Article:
With input from the team at advert tracking service Adclip, the media update team looks at image recognition technology powered by AI and how it can help brands identify when, and where, their imagery is used.

Image recognition technology has become more valuable, and necessary, as the use of visuals continue to increase in digital publications and social media. A SmartInsights article cited that every minute in 2016, 3.3 million Facebook posts were uploaded, 500 hours of video was uploaded to YouTube, and 65 972 photos were posted onto Instagram.

A few decades ago, sticking film photos into a album was a quick process. Now that images are cheaper to print and mostly displayed digitally, hundreds of thousands of them are being created every second.

The massive quantities of visual data being generated creates the need for automated tools to organise images, categorise them for quick access, and extract high-level information about the objects pictured in them.

To do so efficiently, electronic devices and computers have to be able recognise the items in the visual. This is where image recognition, and a number of other methods like pattern recognition and visual grouping, comes in.

What is image recognition?

Service providers like Adclip use what the public often refers to as image recognition. This technology identifies the logos of thousands of brands and businesses in newspapers and magazines. This information is used to notify clients where and when their adverts, or those of their competitors, have been published.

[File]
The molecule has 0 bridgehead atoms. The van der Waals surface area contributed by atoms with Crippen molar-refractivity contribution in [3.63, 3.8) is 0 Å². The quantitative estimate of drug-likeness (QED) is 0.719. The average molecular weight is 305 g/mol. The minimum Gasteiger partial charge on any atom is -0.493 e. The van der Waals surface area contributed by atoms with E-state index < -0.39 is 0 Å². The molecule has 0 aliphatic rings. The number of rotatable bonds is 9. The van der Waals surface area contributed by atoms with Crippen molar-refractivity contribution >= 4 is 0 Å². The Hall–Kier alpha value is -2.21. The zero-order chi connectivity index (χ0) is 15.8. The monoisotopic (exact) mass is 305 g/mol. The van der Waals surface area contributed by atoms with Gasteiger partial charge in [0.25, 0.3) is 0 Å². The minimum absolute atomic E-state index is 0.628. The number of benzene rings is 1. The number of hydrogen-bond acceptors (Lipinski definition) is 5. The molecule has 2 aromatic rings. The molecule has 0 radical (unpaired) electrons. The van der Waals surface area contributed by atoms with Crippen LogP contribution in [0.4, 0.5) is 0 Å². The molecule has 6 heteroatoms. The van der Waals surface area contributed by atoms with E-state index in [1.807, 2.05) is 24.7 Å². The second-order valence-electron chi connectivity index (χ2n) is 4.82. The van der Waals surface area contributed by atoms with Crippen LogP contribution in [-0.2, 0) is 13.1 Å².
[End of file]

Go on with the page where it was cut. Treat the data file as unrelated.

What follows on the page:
“The Adclip team uses image recognition to detect objects in images and compare these items to named images in our database,” explains Catherine Dabbs, a representative of Newsclip. The company offers ad tracking solutions through its Adclip service.

“In the process, image recognition technology detects signs, such as company or brand logos, with images, and determines the brand it represents.”

Decades before image recognition was used to identify highly detailed visuals like logos in images, the technology had more basic, yet revolutionary, applications – like barcode readers. This innovation was designed to transform an image of a barcode into a set of numbers, or basically: data.

Fast forward to today and image recognition, together with a number of other AI technologies, has evolved into computer vision. It allows computers to understand what they ‘see’, which is why it is being used in self-driving cars, augmented reality, robots, and various other applications.

How image recognition is being used in media intelligence

Image recognition and, more specifically, computer vision have been helping businesses do things more efficiently. One way it has been doing so is by helping brands keep track of their media advertising.

Image recognition has extensive application in the media intelligence sector. It can be used to recognise logos in publications and even detect signage in videos and television broadcasts.”

Dabbs notes that Adclip uses image recognition to find brand logos in publications. “This allows our clients to verify that their adverts were placed correctly. Adclip’s Ad Tracker also uses the technology to let brands track competitor advertising in publications.”

“This helps businesses keep up to speed with news in their industries, whether its new launches, price benchmarks, competitor strategies, or market changes.”

In highly contested marketplaces, companies need to stay ahead of their competitors in all aspects, including advertising. The advances in AI technology, and its application in image recognition, makes it easier for businesses to track their adverts and those of other players in the market.